FRANKFURT the 28th of February (Reuters) – – The European Central Bank on Monday warned that Sberbank Europe, a subsidiary of Russia’s Sberbank, as well as two other subsidiaries that are under its supervision “are in danger of failing or could fail” as a sign of the consequences of the recent sanctions imposed on Russia.
The ECB stated that it occurred “owing to a decline in their liquidity condition,” and Austria’s Financial Market Authority said it put a moratorium for Sberbank Europe, located in Austria.
In addition, Deutsche Boerse, the German stock exchange operator, announced that it would stop trading several securities of Russian issuers immediately. This list comprises VTB Bank and Sberbank.
These two developments are part of the responses of European finance to the threat of sanctions and other measures as a retaliation to the Russian invasion in Ukraine.
Over the weekend, Banks and lawyers were scrambling to determine the effect on their businesses of a new round of sanctions and the removal of major Russian banking institutions from major international payments network SWIFT on their business.
Central banks’ shares fell like that of the European banking sector, falling 4.3 percent, more than the 1.9 percent drop in the Euro Stoxx index.
The market turmoil began when Russian invaders seized two small cities in the southeastern region of Ukraine and the region surrounding a nuclear power station as Moscow’s diplomatic and economic isolation grew.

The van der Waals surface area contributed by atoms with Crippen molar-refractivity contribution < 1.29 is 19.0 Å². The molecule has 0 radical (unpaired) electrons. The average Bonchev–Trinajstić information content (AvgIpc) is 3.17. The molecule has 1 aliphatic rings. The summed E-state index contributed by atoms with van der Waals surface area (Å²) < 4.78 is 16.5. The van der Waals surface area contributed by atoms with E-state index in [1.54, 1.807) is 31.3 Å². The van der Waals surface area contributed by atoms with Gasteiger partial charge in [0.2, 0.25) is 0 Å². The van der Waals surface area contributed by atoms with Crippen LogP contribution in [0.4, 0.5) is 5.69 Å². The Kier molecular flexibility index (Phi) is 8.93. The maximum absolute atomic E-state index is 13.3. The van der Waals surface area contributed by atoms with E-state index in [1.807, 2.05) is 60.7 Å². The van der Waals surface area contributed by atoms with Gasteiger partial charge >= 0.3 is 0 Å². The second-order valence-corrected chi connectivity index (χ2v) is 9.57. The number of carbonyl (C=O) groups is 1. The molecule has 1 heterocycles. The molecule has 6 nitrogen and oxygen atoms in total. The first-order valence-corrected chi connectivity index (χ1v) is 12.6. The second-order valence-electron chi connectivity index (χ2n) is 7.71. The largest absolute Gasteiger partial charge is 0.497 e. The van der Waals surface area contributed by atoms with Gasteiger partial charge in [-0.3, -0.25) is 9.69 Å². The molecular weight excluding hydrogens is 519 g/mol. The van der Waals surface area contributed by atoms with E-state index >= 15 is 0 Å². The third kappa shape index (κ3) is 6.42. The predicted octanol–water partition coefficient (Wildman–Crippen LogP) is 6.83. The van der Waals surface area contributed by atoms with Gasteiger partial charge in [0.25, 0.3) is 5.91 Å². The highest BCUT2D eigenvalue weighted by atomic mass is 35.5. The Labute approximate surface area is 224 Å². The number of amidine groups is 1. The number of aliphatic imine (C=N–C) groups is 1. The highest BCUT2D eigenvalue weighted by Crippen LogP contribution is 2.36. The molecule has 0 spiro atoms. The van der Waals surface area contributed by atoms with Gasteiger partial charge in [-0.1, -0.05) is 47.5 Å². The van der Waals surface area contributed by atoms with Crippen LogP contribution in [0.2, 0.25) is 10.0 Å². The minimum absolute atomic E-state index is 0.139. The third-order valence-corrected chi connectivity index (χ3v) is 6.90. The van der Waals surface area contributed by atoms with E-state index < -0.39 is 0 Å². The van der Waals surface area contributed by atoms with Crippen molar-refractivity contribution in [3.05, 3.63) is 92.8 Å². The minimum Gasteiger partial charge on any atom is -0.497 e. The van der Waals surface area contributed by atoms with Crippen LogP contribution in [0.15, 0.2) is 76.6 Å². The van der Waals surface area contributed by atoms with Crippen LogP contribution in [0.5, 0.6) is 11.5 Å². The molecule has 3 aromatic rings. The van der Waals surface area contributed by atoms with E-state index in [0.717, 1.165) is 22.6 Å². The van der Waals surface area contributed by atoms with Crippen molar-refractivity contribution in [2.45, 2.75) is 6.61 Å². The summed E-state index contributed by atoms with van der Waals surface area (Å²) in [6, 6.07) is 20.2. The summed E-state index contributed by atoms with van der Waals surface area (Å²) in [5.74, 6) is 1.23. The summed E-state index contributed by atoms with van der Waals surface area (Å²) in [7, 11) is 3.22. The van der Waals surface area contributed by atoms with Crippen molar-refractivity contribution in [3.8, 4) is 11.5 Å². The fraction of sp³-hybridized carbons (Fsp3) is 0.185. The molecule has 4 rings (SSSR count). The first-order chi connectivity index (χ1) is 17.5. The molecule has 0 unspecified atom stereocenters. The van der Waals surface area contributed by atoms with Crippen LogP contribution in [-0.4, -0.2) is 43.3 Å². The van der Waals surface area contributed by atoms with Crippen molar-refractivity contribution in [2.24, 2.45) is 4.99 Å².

The banks that have essential operations in Russia were the most severely hit. In Austria, Raiffeisen Bank International fell 18 percent as it claimed it was working to mitigate the effects of sanctions.
Societe Generale lost 6.9% Societe Generale lost 6.9%, while UniCredit was down 8%.
Deutsche Bank, a German institution Deutsche Bank, which opened the newly constructed Moscow office in December, saw its share of the market drop by 7%.
“We agree with the actions made by the German government and its allies and will always apply these sanctions,” Deutsche Bank said in the statement.
The ECB’s caution extended the warning to Sberbank subsidiary companies located in Croatia and Slovenia. The majority of Russia owns Sberbank.
The lender noted in a statement that some of its subsidiaries had seen “significant departures from client deposits in a concise amount of period” and was in constant communication with regulatory authorities.